Friday, January 13, 2012

Does new law allow for indefinite detention of US citizens?

Many Americans are concerned about the National Defense Authorization Act (NDAA) passed by Congress in December 2011. Rumors have spread around the internet that the NDAA contains a sweeping assault on civil liberties that includes the authority to detain American citizens indefinitely on suspicion of terrorism.

H.R.1540, “the National Defense Authorization Act for Fiscal Year 2012,” was signed into law by President Obama on December 31, 2011. According to, the House passed the bill in May 2011 by a vote of 322-96. It passed the Senate in December 86-13.

Both votes were passed by strong bipartisan majorities. The only member of the Georgia House delegation to vote against the bill was Rep. John Lewis. All other Georgia representatives, both Republican and Democrat, voted for the bill, as did both of Georgia’s senators.

The controversy centers on sections of the bill that would purportedly allow the U.S. government to detain U.S. citizens indefinitely without trial or even being charged. An alert by the ACLU from November 2011 says, “The power is so broad that even U.S. citizens could be swept up by the military and the military could be used far from any battlefield, even within the United States itself.” The alarmist cry was picked up by conspiracy mongers such as Alex Jones and even mainstream talk show hosts like Rush Limbaugh.

If true, the claims would be very disturbing. The right to habeas corpus, which requires the government to give cause or evidence to imprison people, is a fundamental part of American law. Article 1, Section 9 of the Constitution states, “The privilege of the writ of habeas corpus shall not be suspended, unless when in cases of rebellion or invasion, the public safety may require it.” Imprisoning Americans without evidence would clearly be unconstitutional.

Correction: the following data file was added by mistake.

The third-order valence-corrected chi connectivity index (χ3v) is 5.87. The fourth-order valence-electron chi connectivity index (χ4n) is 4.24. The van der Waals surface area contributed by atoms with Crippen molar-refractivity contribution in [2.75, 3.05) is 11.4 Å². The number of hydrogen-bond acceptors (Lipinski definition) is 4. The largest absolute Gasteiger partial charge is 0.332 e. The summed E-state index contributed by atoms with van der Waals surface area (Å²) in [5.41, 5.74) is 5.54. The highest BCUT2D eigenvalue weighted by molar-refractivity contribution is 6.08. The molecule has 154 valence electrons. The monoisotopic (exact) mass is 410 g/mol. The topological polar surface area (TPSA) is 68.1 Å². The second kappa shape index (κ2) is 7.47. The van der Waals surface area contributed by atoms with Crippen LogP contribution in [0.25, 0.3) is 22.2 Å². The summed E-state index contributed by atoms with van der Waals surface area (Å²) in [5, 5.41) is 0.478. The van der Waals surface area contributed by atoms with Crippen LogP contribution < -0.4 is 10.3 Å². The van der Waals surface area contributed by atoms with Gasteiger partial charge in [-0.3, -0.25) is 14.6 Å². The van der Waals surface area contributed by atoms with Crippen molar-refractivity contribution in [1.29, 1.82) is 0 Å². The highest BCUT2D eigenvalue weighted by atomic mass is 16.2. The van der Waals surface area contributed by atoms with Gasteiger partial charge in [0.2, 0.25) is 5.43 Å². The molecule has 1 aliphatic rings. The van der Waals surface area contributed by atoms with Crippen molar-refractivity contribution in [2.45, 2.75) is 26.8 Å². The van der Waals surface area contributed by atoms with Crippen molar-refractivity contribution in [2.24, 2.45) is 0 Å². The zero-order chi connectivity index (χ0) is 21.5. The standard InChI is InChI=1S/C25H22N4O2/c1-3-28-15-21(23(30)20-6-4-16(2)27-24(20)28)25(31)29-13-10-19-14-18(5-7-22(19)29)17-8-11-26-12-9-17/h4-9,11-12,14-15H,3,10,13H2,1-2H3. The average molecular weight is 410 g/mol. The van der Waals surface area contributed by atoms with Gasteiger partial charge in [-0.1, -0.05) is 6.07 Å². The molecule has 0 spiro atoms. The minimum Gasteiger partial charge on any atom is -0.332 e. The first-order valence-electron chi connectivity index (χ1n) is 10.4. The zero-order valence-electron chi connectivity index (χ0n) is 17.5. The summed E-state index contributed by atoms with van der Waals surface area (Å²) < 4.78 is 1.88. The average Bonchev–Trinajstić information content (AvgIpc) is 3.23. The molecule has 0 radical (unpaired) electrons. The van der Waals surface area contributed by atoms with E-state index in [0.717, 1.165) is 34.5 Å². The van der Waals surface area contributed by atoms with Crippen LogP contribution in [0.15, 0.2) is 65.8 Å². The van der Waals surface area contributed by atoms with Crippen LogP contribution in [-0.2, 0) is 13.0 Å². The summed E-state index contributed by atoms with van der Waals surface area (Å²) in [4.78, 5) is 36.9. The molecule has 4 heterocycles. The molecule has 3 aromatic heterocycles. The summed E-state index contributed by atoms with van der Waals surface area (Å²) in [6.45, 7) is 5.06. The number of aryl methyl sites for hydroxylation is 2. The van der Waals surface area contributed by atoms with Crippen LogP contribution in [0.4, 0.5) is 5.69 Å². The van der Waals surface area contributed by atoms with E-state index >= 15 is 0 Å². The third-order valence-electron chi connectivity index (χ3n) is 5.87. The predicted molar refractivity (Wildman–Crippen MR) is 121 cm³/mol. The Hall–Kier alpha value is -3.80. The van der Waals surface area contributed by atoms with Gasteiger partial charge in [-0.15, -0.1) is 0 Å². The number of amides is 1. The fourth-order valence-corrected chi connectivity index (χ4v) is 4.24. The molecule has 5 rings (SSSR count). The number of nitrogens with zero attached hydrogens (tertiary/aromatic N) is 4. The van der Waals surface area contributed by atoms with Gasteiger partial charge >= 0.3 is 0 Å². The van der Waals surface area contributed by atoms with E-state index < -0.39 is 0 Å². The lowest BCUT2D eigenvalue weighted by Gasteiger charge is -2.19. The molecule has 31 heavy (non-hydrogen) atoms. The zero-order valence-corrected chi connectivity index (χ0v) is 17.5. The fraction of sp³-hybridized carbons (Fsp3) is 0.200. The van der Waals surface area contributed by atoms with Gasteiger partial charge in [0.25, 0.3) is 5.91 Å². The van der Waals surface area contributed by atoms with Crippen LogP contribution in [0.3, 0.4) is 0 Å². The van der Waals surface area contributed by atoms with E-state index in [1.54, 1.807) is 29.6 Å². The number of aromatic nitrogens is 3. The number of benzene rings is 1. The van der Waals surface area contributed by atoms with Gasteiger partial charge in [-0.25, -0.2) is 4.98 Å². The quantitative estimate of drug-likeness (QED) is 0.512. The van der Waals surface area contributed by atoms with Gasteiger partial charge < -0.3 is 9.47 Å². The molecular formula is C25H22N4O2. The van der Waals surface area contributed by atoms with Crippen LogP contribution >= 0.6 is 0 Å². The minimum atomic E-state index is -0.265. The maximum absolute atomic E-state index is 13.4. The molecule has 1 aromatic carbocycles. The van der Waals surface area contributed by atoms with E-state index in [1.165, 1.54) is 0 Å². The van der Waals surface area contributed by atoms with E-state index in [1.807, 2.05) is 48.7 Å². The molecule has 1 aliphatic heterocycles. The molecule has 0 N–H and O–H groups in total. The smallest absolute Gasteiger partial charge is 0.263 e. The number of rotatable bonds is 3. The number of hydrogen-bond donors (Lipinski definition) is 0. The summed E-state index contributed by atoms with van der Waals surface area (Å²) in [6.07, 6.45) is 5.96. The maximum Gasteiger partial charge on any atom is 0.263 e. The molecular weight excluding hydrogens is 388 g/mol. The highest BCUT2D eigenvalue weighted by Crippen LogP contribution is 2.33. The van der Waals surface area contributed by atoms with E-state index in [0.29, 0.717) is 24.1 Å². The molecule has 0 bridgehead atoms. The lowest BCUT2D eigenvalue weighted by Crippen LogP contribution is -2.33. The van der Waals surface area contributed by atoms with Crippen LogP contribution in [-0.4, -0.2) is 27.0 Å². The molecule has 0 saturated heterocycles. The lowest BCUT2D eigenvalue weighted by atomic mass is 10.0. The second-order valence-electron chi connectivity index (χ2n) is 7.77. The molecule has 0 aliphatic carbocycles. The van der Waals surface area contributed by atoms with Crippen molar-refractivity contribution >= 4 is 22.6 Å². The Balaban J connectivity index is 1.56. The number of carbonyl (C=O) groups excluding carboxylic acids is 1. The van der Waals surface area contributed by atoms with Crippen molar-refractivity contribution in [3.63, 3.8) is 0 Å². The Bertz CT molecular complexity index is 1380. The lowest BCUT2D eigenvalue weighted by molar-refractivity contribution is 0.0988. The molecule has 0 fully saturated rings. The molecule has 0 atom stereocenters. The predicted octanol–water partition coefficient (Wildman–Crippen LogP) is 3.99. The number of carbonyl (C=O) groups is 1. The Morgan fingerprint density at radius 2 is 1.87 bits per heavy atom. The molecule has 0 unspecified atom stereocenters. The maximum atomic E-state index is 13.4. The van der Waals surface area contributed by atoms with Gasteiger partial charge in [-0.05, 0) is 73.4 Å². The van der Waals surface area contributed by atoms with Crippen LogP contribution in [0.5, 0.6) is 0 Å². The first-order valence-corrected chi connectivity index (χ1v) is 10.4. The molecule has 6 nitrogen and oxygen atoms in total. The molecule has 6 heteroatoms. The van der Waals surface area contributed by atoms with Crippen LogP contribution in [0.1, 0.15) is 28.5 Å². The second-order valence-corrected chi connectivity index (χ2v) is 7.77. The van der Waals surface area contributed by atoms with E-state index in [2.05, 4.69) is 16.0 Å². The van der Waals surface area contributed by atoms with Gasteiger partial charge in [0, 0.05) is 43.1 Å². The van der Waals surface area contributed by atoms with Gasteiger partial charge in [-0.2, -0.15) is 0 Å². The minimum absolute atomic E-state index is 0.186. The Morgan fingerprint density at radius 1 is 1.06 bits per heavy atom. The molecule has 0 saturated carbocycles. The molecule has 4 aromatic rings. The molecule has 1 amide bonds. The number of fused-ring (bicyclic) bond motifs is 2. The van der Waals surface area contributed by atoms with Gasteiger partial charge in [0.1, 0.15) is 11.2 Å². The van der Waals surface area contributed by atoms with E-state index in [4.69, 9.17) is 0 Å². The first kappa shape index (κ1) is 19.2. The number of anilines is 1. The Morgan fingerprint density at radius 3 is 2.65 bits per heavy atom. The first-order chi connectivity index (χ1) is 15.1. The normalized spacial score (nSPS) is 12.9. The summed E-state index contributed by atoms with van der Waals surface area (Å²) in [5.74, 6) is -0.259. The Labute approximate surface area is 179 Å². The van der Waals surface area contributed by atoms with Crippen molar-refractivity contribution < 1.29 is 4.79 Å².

Section 1022 of the bill, “Military custody of foreign a-Qaeda terrorists,” allows the military to “hold a person described in paragraph (2) who is captured in the course of hostilities authorized by the Authorization for Use of Military Force (Public Law 107-40) in military custody pending disposition under the law of war.” Paragraph (2) specifies that the law covers people who are determined to become a “member of, or part of, al-Qaeda or an associated force” and who “have participated in the course of planning or carrying out an attack or attempted attack against the United States.”

Missed by the alarmists, however, is paragraph (b) of Section 1022. Paragraph (b) (1) explicitly says “The requirement to detain a person in military custody under this section does not extend to citizens of the United States” [emphasis added]. Paragraph (b) (2) further states that the law “does not extend to a lawful resident alien of the United States… except to the extent permitted by the Constitution of the United States.”

Further, in the preceding section (1021 “Affirmation of the authority of the armed forces of United States to detain covered persons pursuant to the authorization for use of military force”), the authors of the legislation also specifically excluded U.S. citizens from the detention law. Paragraph (e) says, “Nothing in this section shall be construed to affect existing law or authorities relating to the detention of United States citizens, lawful resident aliens of the United States, or any other persons who are captured or arrested in the United States.”

When the bill is examined in its entirety, it is clear that the conpiricists and alarmists are wrong. The NDAA does not allow the government to arrest and imprison American citizens without charge. Instead, the law allows the military to hold captured foreign terrorists who are captured abroad while engaging in hostile acts against the United States. In short, the law appears designed to prevent the extension of habeas corpus rights to terrorists who are not U.S. citizens or legal aliens and who are captured outside the United States.

Additionally, the law provides for a waiver in Section 1022 (a) (4). This paragraph allows the president to submit to Congress that a waiver of the requirement to hold the terrorists prisoner is “in the national security interests of the United States.” Therefore, prisoners can be released from military custody by the president if he deems that they are no threat.

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